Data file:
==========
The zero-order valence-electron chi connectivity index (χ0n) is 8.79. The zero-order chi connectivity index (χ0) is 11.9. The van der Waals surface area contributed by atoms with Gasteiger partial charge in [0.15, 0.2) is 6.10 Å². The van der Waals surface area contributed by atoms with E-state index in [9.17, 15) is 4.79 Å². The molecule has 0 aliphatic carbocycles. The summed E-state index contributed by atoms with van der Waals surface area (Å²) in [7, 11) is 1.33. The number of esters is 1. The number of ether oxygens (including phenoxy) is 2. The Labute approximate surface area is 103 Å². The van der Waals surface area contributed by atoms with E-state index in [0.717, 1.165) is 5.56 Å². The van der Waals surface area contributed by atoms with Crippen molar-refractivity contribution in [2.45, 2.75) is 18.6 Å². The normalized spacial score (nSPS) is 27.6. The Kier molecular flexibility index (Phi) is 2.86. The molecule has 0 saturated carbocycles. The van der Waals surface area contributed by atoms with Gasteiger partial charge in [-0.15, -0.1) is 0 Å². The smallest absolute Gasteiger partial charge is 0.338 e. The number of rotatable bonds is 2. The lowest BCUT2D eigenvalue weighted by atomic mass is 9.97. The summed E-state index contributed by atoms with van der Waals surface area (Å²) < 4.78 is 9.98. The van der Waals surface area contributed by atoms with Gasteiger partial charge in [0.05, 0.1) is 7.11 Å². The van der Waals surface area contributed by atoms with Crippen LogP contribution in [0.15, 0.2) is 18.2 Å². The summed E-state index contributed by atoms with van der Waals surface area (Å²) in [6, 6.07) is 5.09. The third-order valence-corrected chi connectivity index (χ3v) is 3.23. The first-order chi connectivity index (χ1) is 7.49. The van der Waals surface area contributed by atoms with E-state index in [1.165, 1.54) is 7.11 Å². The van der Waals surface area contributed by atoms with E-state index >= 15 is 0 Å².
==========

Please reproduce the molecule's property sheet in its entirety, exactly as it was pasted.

The zero-order valence-electron chi connectivity index (χ0n) is 8.79. The zero-order chi connectivity index (χ0) is 11.9. The van der Waals surface area contributed by atoms with Gasteiger partial charge in [0.15, 0.2) is 6.10 Å². The van der Waals surface area contributed by atoms with E-state index in [9.17, 15) is 4.79 Å². The molecule has 0 aliphatic carbocycles. The summed E-state index contributed by atoms with van der Waals surface area (Å²) in [7, 11) is 1.33. The number of esters is 1. The number of ether oxygens (including phenoxy) is 2. The Labute approximate surface area is 103 Å². The van der Waals surface area contributed by atoms with E-state index in [0.717, 1.165) is 5.56 Å². The van der Waals surface area contributed by atoms with Crippen molar-refractivity contribution in [2.45, 2.75) is 18.6 Å². The normalized spacial score (nSPS) is 27.6. The Kier molecular flexibility index (Phi) is 2.86. The molecule has 0 saturated carbocycles. The van der Waals surface area contributed by atoms with Gasteiger partial charge in [-0.15, -0.1) is 0 Å². The smallest absolute Gasteiger partial charge is 0.338 e. The number of rotatable bonds is 2. The lowest BCUT2D eigenvalue weighted by atomic mass is 9.97. The summed E-state index contributed by atoms with van der Waals surface area (Å²) < 4.78 is 9.98. The van der Waals surface area contributed by atoms with Gasteiger partial charge in [0.05, 0.1) is 7.11 Å². The van der Waals surface area contributed by atoms with Crippen LogP contribution in [0.15, 0.2) is 18.2 Å². The summed E-state index contributed by atoms with van der Waals surface area (Å²) in [6, 6.07) is 5.09. The third-order valence-corrected chi connectivity index (χ3v) is 3.23. The first-order chi connectivity index (χ1) is 7.49. The van der Waals surface area contributed by atoms with E-state index in [1.165, 1.54) is 7.11 Å². The van der Waals surface area contributed by atoms with E-state index >= 15 is 0 Å².